How to Diagnose Motorcycle Battery Problems on a Honda VTX 1800
When your motorcycle won't start, a battery problem is usually at fault. If it is, you need to find out whether the battery needs charging or replacing.
You'll need a multimeter to diagnose your motorcycle's battery, so if you don't already own one, now is the perfect time to get one.
Follow this step-by-step walkthrough and watch our Honda VTX 1800 battery diagnostics video above to learn how to diagnose motorcycle battery problems.
NOTE: We tested the battery on a Honda VTX 1800 motorcycle, but the steps for diagnosing problems are the same or similar for any motorcycle battery.
Accessing the Battery - Honda VTX 1800
Step 1. Remove the seat by taking off the 6mm Allen bolt from either side of it.
Step 2. Unclip the engine control unit (ECU) from the top of the battery cover and move it out of the way.
PRO TIP: Don't disconnect the ECU because the pins in the connectors are fragile and if a pin is broken, you'll have to replace the entire ECU.
Step 3. Remove the three screws holding the battery cover, followed by the cover itself.
Testing the Battery - Honda VTX 1800
Step 1. Set a multimeter to DC volts, connect it to the positive and negative terminals of the battery, and measure the battery's voltage. A charged, healthy battery should register somewhere around 12.5 volts to 12.9 volts. A battery that is charged but registers under 12 volts has probably reached the point at which it needs to be replaced.
Step 2. If the battery's voltage is around 12.5 volts, try starting the engine and measuring the voltage. A dramatic drop in voltage when the starter is engaged is an indication that the battery isn't healthy, and further testing is required.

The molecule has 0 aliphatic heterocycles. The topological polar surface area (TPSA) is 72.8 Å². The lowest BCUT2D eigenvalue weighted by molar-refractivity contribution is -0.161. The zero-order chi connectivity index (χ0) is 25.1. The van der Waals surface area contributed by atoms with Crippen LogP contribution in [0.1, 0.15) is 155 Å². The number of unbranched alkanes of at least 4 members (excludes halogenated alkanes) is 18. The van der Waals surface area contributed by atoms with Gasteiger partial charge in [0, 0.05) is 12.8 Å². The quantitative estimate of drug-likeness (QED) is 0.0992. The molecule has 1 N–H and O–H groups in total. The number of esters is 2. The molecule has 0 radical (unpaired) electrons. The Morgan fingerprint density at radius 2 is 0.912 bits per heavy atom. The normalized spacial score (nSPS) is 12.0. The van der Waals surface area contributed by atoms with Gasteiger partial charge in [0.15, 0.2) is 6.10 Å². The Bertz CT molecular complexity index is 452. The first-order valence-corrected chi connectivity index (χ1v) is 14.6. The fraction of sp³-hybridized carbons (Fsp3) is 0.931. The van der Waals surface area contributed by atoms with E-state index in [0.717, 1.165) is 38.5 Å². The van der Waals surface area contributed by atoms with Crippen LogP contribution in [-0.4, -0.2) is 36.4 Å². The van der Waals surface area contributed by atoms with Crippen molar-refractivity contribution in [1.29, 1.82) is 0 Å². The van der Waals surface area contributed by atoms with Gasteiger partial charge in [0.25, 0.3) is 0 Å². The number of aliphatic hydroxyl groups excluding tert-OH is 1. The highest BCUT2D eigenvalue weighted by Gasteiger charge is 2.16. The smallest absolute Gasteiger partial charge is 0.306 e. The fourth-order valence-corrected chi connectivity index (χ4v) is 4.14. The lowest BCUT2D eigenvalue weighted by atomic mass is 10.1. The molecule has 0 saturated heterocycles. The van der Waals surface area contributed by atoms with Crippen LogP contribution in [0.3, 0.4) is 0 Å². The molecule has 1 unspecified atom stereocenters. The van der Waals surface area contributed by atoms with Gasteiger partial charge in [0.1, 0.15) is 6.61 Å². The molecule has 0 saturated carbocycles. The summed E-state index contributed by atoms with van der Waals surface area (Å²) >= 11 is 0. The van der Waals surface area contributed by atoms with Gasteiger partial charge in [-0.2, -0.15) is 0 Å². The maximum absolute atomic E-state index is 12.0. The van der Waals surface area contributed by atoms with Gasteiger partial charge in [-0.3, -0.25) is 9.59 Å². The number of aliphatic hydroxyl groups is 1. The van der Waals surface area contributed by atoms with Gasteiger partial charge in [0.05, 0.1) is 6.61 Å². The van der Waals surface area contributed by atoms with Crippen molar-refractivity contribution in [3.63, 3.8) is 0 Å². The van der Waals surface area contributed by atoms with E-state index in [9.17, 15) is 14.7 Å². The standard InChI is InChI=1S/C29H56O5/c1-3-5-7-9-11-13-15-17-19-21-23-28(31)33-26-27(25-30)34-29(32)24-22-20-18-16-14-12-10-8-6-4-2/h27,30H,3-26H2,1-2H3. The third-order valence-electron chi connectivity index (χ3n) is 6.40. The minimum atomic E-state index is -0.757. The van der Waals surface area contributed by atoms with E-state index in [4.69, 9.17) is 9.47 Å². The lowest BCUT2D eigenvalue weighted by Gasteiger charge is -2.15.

Step 3. Disconnect the negative battery terminal first, then disconnect the positive terminal and remove the battery. Use needle-nose pliers to grip the battery's terminal posts, and lift the battery out of the box.
PRO TIP: Disconnecting the negative terminal first eliminates the possibility of accidentally creating a short circuit when disconnecting the positive terminal.
Step 4. Analyze the battery's condition with a battery tester. This will give you a very accurate picture of the battery's health, and tell you whether the battery needs replacing or not.
Preparing a New Battery - Honda VTX 1800
Step 1. Add the electrolyte to the new battery by removing the plastic cap from the electrolyte container, pressing the electrolyte container down onto the battery cells and letting the electrolyte fully drain into the battery.
NOTE: Don't discard the plastic cap from the electrolyte container because you'll need it to seal the battery once it's charged.
Step 2. When the battery is filled with electrolyte, let it sit for at least 20 minutes so the electrolyte gets absorbed into the glass mat within the battery.
Step 3. Charge the battery using a smart battery charger or battery tender. A smart charger/tender won't overcharge or damage the battery.
PRO TIP: Charge the new battery with its cells open. Don't seal the cells until the charging is complete.
Step 4. When the battery is fully charged, take the plastic cap that was on the electrolyte container and use it to seal the new battery's cells.
Installing a New Battery - Honda VTX 1800
Step 1. Install the threaded inserts into the new battery's terminal posts.
Step 2. Install the new battery into the battery box.
Step 3. Connect the positive battery terminal first, then the negative terminal.
PRO TIP: Connecting the negative terminal last eliminates the possibility of accidentally creating a short circuit when connecting the positive terminal.
Step 4. Reinstall the battery box cover, then clip the ECU back onto the cover and reinstall the seat.
Still having starting problems with your motorcycle? Watch the video below to learn how to test a Honda VTX charging system.